Home > Mistress of the Game(12)

Mistress of the Game(12)
Author: Sidney Sheldon

The elevator doors closed behind him. Karis Brown hoped Robbie’s dad wouldn’t be too rough on him.

“You did whaaaaat?”

Peter Templeton was having a bad day. He’d woken up with the daddy of all hangovers. He knew he was drinking too much lately, but the guilt only served to make his pounding headache worse. People told him his grief would lessen in time, but it was four years now since he’d lost Alex and the loneliness was as bad as ever. Evenings were the worst. During the daytime, he’d learned to busy himself with work, or with Lexi.

At four years old, Lexi was a Pandora’s box of delights and surprises. Every day she came out with something new and funny that melted her father’s heart. But by eight o’clock at night, the little girl was out like a light, however hard Peter tried to keep her awake. When Lexi went to bed, it was like someone switching off his life-support machine. By eight-thirty, he’d usually found the whiskey. By ten, as often as not, he was out cold.

This morning, hungover again, he’d arrived at the office to find his desk piled high with work. It was bonus time at Kruger-Brent, one of the most stressful times of the year. Other board members made most of the big decisions, but since Brad Rogers’s retirement, Peter Templeton was the nominal chairman. This meant it was his job to manage the expectations of Kruger-Brent’s star performers-an impossible task; good people never believed they were getting paid enough-as well as to reprimand the underachievers.

What right do I have to reprimand anyone? They all know I’m the biggest piece of deadwood in the entire company. I’m a psychiatrist, not a businessman. If only I’d been stronger with Kate Blackwell all those years ago. I don’t belong at Kruger-Brent. No one knows that better than I do.

The fog in his brain had finally begun to clear. Then Robert showed up like a bad penny, announcing that they were kicking him out of St. Bede’s.

“I told you what I did, Dad. I smoked a joint. Jeez. One joint. It’s no big deal.”

The throbbing between Peter’s temples had returned with a vengeance.

“Robert. You smoked a joint in math class. What did you think was going to happen? Did you think your teacher was going to let that slide?”

Robbie stared out of the window. Normally you could see a panoramic Manhattan skyscape from his father’s office, but today was so cloudy it had disappeared, smothered by an eerie rainbow of grays.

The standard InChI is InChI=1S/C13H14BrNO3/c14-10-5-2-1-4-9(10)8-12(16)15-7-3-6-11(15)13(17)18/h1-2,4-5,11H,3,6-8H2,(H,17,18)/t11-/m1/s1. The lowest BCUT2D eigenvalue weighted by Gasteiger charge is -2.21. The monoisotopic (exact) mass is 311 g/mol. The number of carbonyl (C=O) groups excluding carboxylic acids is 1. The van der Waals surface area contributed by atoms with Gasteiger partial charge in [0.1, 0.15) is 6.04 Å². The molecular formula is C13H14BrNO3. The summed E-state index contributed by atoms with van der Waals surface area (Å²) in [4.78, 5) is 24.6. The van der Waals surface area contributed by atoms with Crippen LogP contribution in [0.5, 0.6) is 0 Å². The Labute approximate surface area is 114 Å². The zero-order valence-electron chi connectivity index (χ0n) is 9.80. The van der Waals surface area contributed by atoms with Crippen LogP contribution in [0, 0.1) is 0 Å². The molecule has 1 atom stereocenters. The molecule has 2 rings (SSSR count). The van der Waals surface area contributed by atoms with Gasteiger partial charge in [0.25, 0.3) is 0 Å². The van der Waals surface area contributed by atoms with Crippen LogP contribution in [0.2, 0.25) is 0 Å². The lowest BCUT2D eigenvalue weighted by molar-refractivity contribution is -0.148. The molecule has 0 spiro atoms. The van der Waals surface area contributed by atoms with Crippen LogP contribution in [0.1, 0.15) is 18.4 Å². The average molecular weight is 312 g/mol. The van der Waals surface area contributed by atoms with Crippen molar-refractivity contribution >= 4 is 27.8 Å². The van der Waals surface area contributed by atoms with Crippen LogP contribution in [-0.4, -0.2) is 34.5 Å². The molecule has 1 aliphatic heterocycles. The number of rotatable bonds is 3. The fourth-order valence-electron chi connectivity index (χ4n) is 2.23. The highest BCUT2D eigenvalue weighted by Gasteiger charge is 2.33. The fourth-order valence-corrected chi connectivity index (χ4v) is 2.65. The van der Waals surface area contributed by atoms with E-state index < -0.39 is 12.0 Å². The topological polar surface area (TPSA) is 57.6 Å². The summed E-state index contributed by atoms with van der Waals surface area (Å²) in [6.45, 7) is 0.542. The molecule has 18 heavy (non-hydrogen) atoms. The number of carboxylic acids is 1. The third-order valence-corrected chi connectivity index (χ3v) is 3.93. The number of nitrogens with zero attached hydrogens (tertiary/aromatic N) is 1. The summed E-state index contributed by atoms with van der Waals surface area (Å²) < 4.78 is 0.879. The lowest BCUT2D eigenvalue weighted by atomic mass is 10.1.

“Goddammit, Robert, I’m at my wit’s end. I can’t help you if you insist on sabotaging your own life like this. Don’t you care about your future?”

My future? How am I supposed to care about my future when I can’t figure out my present? I don’t even know who I am.

“If you think you’re going to spend the rest of the year lounging around at home sitting on your keister, you can forget it, buster.”

Sitting on my keister? Buster? He talks like a character from a 1950s comic book. No wonder he doesn’t get it.

“You’re grounded. As of right now.”

“I thought you said I wouldn’t be lounging around at home.”

“Don’t talk back to me! Don’t you dare!” Peter’s voice was so loud the secretaries at the other end of the corridor could hear him. “You will see no one. You will talk to no one. You want to waste your life, Robert? You want to wind up in prison? Well, maybe it’s time you had a taste of what prison feels like.”

Robbie laughed. He knew it was the worst possible thing to do at that moment, but he couldn’t help himself.

You want to give me a taste of what prison feels like? Jesus, Dad. My whole life is a prison. With no parole! Can’t you see that? I’m trapped.

“You think this is funny?” Peter was shaking with rage.

Robbie turned to face him. “No. No, I don’t. I-”


The slap came out of nowhere. Peter brought his hand down across Robbie’s face with such force it sent him flying backward. Losing his footing, Robbie cracked the back of his head against the glass of the window, then fell to the floor, stunned.

For a few seconds, father and son stood frozen in shocked silence. Then Peter spoke.

“I’m sorry, Robert. I shouldn’t have done that.”

Robbie’s eyes narrowed. His cheek glowed livid red from the blow.

“No. You shouldn’t have.”

Scrambling to his feet, Robbie pushed past his father, head down, and stumbled toward the elevator.

“Robert! Where are you going?”

Seconds later, Robbie was back in the lobby. He pushed through the revolving doors and out into the cool, fresh air of the street. Tears streamed down his face.




Help me. Please, please help me!

Running blindly down Park Avenue, Robbie Templeton began to sob.

The depression had started in earnest at the age of twelve, with the onset of puberty.

Before that, Robbie remembered periods of great sadness. Times when he missed his mother so badly it registered as a physical pain, like acute, grief-induced angina. But these were only temporary interludes. By playing the piano, going for a walk, or goofing around with Lexi, he could usually shake them off.

Once he turned twelve, however, something seismic seemed to shift within him. An inner blackness took hold, and this time its presence was constant. Robbie felt as if he’d descended into a tunnel without end, and then someone had blocked off the entrance. There was nothing to do but put one foot in front of the other, hopelessly, for eternity. Voices, sweet voices tempting him to suicide, followed him everywhere. If it weren’t for Lexi, he would have heeded their call years ago. As it was, he struggled for his little sister’s sake to go on. On and on and on, deeper and deeper into the never-ending darkness.

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